Your lungs provide a high and consistent flow of air. The gap between
the spool and the card is small. The air comes out of the valve with
high Radial Momentum. As the air expands, its pressure falls. It is this
momentum-induced expansion of the air (and not its velocity) that
motivates the pressure drop. The ambient pressure below the card
elevates the card. Incidentally, this may decrease the gap even further,
and increase the valve escape velocity, drawing the card up, even
tighter to the spool.
Of course, many good things come to an end, including levitating
cards. In this case, no real lungs can maintain a constant flow against
an arbitrarily small valve. Your lungs would have to deliver unlimited
pressure. Also, at velocities near and above the speed of sound, valves
tend to choke on the shock wave and this limits velocity. So as the gap
becomes smaller and smaller, the valve escape velocity and the mass flux
through the valve eventually stop increasing. Your lungs and the valve
both set limits on Radial Momentum. Absent the limits, if you could blow
with an infinite pressure through an infinitely small orifice, you would
create, in the theoretical limit, a suction cup.
Once the air leaves the valve area and radial Momentum begins to
carry it into larger and larger rings, two counter-effects combine to
reduce Radial Momentum and limit the radius of the effect. First, as
low-pressure air in the gap flows toward the circumference of the spool,
it experiences a positive pressure gradient that slows the air; this
reduces the Radial Momentum. Second, as the air flows along between the
face of the spool and the face of the card, it experiences drag or skin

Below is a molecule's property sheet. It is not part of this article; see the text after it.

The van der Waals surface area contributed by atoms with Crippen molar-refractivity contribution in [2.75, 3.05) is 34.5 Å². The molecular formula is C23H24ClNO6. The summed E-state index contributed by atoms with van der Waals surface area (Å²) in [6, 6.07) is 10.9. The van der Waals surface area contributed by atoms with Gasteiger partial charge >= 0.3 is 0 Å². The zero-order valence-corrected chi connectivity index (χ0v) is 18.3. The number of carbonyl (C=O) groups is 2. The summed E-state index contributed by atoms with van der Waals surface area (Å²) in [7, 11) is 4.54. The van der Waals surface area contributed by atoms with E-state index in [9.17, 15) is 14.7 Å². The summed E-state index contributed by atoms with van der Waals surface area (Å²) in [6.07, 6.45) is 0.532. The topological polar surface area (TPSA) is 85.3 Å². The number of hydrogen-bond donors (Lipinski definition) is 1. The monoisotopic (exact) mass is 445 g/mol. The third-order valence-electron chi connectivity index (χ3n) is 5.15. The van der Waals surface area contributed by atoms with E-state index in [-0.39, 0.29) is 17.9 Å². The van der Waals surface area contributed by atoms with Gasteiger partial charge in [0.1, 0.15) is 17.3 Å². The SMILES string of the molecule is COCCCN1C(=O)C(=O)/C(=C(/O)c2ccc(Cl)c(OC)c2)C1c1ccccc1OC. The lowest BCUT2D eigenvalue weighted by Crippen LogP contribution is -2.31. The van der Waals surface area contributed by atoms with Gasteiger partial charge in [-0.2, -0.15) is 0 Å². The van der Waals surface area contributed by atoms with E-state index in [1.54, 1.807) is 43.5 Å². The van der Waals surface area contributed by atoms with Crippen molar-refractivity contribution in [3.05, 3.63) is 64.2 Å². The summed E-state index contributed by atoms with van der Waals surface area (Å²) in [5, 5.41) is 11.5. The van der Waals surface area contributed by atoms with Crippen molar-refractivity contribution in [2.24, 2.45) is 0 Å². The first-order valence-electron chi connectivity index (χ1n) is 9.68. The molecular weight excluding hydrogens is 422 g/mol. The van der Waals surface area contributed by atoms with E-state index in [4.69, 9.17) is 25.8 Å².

friction, both from the viscosity of the air and from its colliding with
the roughness on the walls. Skin friction is a surface phenomenon,
generally independent of the size of the gap, so for very small gaps it
can become overwhelming and determine the equilibrium position for the
card. Valve and friction effects do not directly motivate lift; they act
against it. Still, a numerical model of the levitator does not come to
equilibrium without their inclusion.
During construction of the levitator model, the author discovers that
while the theory and mathematics of Radial Momentum are both
straightforward and relatively simple, the theories and mathematics for
valves and air friction are rather complex. Most of the work in building
the fluid-mechanics model of the levitator lies in obtaining accurate
equations to describe valve and friction phenomena. Still, a theory had
better be able to predict behavior pretty well, especially if you are
using it to pin the tail on a couple hundred years of fallacious
thinking, so including all the details is essential. All in all, the
levitator model is not perfect fit. In fluid dynamics, almost nothing
fits exactly. The model is pretty close, however, and far better than
the Bernoulli-based models. In addition, it provides an open, detailed
and rigorous look under the hood at the workings of Radial Momentum.
This web site presents a catalog of several other experiments, many
of which use standard textbook devices to demonstrate Bernoulli's
Principle. In each and every case, the author shows how radial Momentum
accounts for the behavior while Bernoulli's Principle does not.